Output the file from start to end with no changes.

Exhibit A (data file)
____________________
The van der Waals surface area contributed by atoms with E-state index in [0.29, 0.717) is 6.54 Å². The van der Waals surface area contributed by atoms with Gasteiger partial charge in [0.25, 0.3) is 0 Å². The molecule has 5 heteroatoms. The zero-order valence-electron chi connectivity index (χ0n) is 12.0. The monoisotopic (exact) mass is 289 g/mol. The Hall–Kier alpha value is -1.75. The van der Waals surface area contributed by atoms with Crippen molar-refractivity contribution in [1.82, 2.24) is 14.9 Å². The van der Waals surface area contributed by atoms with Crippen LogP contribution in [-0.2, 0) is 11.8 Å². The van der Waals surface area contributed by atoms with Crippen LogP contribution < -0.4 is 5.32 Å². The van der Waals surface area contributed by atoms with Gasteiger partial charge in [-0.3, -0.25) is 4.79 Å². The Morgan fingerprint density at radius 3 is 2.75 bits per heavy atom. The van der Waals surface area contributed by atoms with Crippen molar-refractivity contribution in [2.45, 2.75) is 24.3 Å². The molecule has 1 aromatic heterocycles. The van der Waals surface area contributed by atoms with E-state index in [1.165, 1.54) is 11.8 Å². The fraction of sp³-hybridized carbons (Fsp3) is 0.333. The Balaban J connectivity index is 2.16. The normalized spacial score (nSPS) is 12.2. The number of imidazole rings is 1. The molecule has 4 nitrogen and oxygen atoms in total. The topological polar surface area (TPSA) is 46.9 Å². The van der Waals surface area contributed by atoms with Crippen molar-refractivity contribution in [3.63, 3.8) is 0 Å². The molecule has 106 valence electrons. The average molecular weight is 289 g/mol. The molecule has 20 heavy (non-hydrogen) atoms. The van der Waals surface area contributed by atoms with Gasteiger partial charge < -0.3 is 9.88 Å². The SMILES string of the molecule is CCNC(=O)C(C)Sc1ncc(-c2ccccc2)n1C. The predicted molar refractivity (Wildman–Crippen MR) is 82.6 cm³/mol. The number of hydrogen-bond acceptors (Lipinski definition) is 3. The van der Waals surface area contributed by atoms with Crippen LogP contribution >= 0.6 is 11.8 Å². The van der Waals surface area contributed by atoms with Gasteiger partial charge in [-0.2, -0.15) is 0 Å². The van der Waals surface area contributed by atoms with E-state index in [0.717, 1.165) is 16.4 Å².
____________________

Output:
The van der Waals surface area contributed by atoms with E-state index in [0.29, 0.717) is 6.54 Å². The van der Waals surface area contributed by atoms with Gasteiger partial charge in [0.25, 0.3) is 0 Å². The molecule has 5 heteroatoms. The zero-order valence-electron chi connectivity index (χ0n) is 12.0. The monoisotopic (exact) mass is 289 g/mol. The Hall–Kier alpha value is -1.75. The van der Waals surface area contributed by atoms with Crippen molar-refractivity contribution in [1.82, 2.24) is 14.9 Å². The van der Waals surface area contributed by atoms with Crippen LogP contribution in [-0.2, 0) is 11.8 Å². The van der Waals surface area contributed by atoms with Crippen LogP contribution < -0.4 is 5.32 Å². The van der Waals surface area contributed by atoms with Gasteiger partial charge in [-0.3, -0.25) is 4.79 Å². The Morgan fingerprint density at radius 3 is 2.75 bits per heavy atom. The van der Waals surface area contributed by atoms with Crippen molar-refractivity contribution in [2.45, 2.75) is 24.3 Å². The molecule has 1 aromatic heterocycles. The van der Waals surface area contributed by atoms with E-state index in [1.165, 1.54) is 11.8 Å². The fraction of sp³-hybridized carbons (Fsp3) is 0.333. The Balaban J connectivity index is 2.16. The normalized spacial score (nSPS) is 12.2. The number of imidazole rings is 1. The molecule has 4 nitrogen and oxygen atoms in total. The topological polar surface area (TPSA) is 46.9 Å². The van der Waals surface area contributed by atoms with Crippen molar-refractivity contribution in [3.63, 3.8) is 0 Å². The molecule has 106 valence electrons. The average molecular weight is 289 g/mol. The molecule has 20 heavy (non-hydrogen) atoms. The van der Waals surface area contributed by atoms with Gasteiger partial charge < -0.3 is 9.88 Å². The SMILES string of the molecule is CCNC(=O)C(C)Sc1ncc(-c2ccccc2)n1C. The predicted molar refractivity (Wildman–Crippen MR) is 82.6 cm³/mol. The number of hydrogen-bond acceptors (Lipinski definition) is 3. The van der Waals surface area contributed by atoms with Crippen LogP contribution >= 0.6 is 11.8 Å². The van der Waals surface area contributed by atoms with Gasteiger partial charge in [-0.2, -0.15) is 0 Å². The van der Waals surface area contributed by atoms with E-state index in [0.717, 1.165) is 16.4 Å².